As the SCC and the MoD get stuck into negotiations as to the form of Armed Forces Ombudsman, we should celebrate that at least the argument as to the need for change has been won. But what arrangements will be made for wounded, injured and sick (WIS) personnel in the new style procedures to handle Service Complaints (SC)?


There are three things that impact WIS personnel who wish to bring an SC. 

First, this group has priorities for their health. They are typically simultaneously navigating medical care pathways, treatment, a Medical Discharge, or some life-changing event. The commitment and speed needed to bring an SC are the last things they are practically and medically capable of dealing with.

“My son was advised on more than one occasion by several people to complain about his treatment, or lack of it, by the Army. He never did because of his medical condition and being too nervous in case things got even worse as he was still
serving. Later he had so many health issues to deal with and appeals against the DWP and MOD, Social Services etc that there was no energy left for the years it would take for a complaint to go through. When he was in a position to complain he did it through our MP but all he got back was a letter saying they would not look into things for our MP as my son himself hadn't made an official complaint!”

Second, most institutional complaints systems aim to resolve complaints at the lowest level. This often brings with it a propensity to dismiss complaints quickly without a full investigation in order to test the resolve of the complainant. This disadvantages the WIS complainant who has struggled in the first instance and may well be tempted to give up with little discouragement. Energies and resources must be carefully applied, especially where the complainant is dealing with serious medical conditions.

“Alex was in his twenties when he and some of his mates presented with the same symptoms, which turned out to be serious and life threatening. It later emerged that they had been exposed over a long period to hazardous chemicals. Alex nearly died but his family, with the help of the Red Cross took action that most probably saved his life. However, he complaint Alex submitted was immediately dismissed, making the family question whether a proper investigation had in fact even taken place. They were in no condition to pursue the matter.”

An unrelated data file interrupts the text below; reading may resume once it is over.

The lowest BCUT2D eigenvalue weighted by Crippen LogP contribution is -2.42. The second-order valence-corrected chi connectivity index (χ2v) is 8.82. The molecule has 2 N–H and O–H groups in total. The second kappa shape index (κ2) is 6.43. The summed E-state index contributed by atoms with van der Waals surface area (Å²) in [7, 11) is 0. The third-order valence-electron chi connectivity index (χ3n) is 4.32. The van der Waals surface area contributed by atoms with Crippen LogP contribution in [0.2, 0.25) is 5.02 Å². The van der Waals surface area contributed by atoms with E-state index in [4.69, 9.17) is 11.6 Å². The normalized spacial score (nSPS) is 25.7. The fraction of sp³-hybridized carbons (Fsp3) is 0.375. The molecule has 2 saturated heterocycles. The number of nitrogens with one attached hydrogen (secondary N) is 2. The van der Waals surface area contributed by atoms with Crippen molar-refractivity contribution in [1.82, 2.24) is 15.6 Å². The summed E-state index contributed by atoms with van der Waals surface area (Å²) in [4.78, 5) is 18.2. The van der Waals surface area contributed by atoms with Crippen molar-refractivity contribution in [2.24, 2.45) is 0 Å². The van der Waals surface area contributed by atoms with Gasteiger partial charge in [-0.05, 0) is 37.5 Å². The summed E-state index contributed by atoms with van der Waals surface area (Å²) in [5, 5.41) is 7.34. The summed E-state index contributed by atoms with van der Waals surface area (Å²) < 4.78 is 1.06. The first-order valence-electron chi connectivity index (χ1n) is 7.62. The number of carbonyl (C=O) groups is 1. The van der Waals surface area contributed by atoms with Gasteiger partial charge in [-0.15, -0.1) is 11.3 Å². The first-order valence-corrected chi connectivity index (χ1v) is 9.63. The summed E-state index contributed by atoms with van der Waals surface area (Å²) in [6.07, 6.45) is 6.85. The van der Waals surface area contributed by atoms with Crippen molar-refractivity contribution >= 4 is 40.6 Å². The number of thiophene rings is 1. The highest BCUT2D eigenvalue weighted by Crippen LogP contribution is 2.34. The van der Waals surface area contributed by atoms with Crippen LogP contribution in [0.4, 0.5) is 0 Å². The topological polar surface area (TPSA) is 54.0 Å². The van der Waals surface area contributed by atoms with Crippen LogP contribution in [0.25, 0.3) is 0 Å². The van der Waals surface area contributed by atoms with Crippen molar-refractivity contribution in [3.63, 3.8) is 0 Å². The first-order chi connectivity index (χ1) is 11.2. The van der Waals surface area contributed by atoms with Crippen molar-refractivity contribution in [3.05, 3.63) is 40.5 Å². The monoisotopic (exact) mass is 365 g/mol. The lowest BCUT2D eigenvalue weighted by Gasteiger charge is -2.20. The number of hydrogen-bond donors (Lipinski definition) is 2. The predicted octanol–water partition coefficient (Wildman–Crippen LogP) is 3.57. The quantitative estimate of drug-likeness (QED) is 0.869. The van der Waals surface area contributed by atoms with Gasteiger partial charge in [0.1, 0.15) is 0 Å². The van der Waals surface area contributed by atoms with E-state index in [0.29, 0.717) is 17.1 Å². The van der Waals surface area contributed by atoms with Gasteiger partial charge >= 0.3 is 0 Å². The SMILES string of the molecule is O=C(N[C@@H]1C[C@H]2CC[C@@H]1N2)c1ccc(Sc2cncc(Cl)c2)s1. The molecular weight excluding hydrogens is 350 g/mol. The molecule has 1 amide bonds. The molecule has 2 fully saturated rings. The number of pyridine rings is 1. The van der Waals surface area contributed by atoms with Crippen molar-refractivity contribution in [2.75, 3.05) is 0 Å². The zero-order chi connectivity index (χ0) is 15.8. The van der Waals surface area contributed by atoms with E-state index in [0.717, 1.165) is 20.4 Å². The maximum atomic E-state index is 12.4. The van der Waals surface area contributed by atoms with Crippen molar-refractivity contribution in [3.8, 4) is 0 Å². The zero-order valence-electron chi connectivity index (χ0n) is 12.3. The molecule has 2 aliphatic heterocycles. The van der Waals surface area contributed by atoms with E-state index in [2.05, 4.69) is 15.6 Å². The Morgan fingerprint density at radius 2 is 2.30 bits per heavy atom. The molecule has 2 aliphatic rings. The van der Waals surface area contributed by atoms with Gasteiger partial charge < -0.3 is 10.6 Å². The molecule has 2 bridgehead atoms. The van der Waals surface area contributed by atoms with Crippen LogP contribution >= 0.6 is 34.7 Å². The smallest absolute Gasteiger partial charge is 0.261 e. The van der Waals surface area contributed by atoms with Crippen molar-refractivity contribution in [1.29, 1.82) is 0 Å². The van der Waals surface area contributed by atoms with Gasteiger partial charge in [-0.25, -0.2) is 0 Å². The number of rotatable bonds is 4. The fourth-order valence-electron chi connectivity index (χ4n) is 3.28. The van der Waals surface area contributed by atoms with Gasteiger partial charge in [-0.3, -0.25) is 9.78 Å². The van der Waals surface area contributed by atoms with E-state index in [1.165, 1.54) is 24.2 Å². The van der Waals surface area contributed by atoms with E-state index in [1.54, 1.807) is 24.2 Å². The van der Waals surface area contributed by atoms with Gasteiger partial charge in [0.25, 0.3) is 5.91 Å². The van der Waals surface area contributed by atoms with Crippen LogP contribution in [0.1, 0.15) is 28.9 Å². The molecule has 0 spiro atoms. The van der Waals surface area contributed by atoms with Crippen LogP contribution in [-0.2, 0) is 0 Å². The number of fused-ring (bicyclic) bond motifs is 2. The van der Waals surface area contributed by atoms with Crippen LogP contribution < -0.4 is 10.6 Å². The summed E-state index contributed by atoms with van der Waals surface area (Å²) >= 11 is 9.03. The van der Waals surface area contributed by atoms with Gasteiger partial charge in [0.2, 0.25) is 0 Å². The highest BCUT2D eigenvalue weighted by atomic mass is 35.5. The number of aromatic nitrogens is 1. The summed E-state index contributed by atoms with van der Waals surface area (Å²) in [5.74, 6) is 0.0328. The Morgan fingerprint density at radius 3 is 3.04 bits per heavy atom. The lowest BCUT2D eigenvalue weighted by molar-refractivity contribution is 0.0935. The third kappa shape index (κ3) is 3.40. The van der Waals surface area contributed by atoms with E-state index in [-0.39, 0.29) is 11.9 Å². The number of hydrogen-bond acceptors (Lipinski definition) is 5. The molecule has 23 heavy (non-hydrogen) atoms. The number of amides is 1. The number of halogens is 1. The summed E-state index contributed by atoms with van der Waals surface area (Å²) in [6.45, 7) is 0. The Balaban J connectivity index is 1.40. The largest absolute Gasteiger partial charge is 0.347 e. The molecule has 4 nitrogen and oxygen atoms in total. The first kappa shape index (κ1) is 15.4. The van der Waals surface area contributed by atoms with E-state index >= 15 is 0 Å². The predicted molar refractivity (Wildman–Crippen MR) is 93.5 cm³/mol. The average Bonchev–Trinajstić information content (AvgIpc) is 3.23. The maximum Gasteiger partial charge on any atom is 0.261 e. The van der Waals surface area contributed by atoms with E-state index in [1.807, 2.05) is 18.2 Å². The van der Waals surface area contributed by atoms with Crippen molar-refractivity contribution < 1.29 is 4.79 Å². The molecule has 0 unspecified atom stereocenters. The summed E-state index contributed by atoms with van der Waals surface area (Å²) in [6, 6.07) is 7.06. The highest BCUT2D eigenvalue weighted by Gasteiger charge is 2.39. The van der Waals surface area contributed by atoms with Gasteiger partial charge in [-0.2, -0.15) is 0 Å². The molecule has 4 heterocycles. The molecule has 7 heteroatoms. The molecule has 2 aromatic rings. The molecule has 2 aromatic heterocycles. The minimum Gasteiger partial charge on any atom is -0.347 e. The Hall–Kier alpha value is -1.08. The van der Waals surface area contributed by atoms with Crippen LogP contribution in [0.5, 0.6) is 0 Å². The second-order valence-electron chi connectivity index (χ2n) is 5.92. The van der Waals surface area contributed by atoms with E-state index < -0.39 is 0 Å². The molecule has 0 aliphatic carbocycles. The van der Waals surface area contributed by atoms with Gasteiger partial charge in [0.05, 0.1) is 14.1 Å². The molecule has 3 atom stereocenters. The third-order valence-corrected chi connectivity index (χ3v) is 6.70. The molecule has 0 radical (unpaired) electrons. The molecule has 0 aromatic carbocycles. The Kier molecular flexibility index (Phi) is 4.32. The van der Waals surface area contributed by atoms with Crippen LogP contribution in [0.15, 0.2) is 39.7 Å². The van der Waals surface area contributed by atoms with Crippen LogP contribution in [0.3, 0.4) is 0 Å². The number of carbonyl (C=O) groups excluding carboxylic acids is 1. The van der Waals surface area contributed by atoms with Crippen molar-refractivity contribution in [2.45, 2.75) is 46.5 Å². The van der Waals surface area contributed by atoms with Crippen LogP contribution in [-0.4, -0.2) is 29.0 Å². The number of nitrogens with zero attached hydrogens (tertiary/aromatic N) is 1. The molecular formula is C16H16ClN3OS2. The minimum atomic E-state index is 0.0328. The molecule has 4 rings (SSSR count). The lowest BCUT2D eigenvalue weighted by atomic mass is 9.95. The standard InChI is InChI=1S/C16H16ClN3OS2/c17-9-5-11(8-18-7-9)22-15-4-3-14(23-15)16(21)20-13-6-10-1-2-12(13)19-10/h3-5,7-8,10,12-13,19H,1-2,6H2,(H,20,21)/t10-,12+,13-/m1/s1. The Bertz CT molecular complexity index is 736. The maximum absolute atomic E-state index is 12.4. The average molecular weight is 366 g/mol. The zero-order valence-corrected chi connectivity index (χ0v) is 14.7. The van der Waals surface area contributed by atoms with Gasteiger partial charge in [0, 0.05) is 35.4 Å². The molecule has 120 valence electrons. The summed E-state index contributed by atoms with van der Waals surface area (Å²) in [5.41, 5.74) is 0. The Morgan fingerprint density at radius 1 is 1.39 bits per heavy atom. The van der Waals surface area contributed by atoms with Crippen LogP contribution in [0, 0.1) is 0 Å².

Third, staying the course of a complaint is a test in itself that WIS personnel are only able to pass at the expense of their health. The system is so overloaded and under resourced it can take an age for a complaint to even begin to be investigated, Coupled with this is the posting/redundancy cycle, which often sees witnesses, Assisting Officers, Deciding Officers and other key players leave. While on the one hand people are told, "put it behind you, move on", on the other they are invited to rip the plaster off again and expose old wounds. Keeping everyone in the picture places not unsubstantial emotional pressure on the WIS complainant, because ultimately the complainant is the only one who is capable of telling his/her story. 

“My husband submitted his complaint in four years ago. It’s still waiting to be investigated! To be honest, I don’t expect anything to come of it; it’s been so long and they can’t even find half the people they need to talk to anymore. He can’t get any ‘closure’ and will never be able to address his mental health problems until this has been sorted out”

The system is overwhelmed, and the hurdles presented to WIS personnel are just too high. When the MoD and the SCC come to the table, I sincerely hope they will tailor the system to accommodate this particular group of individuals, or else the real victim becomes one of natural justice. And these people deserve so much better.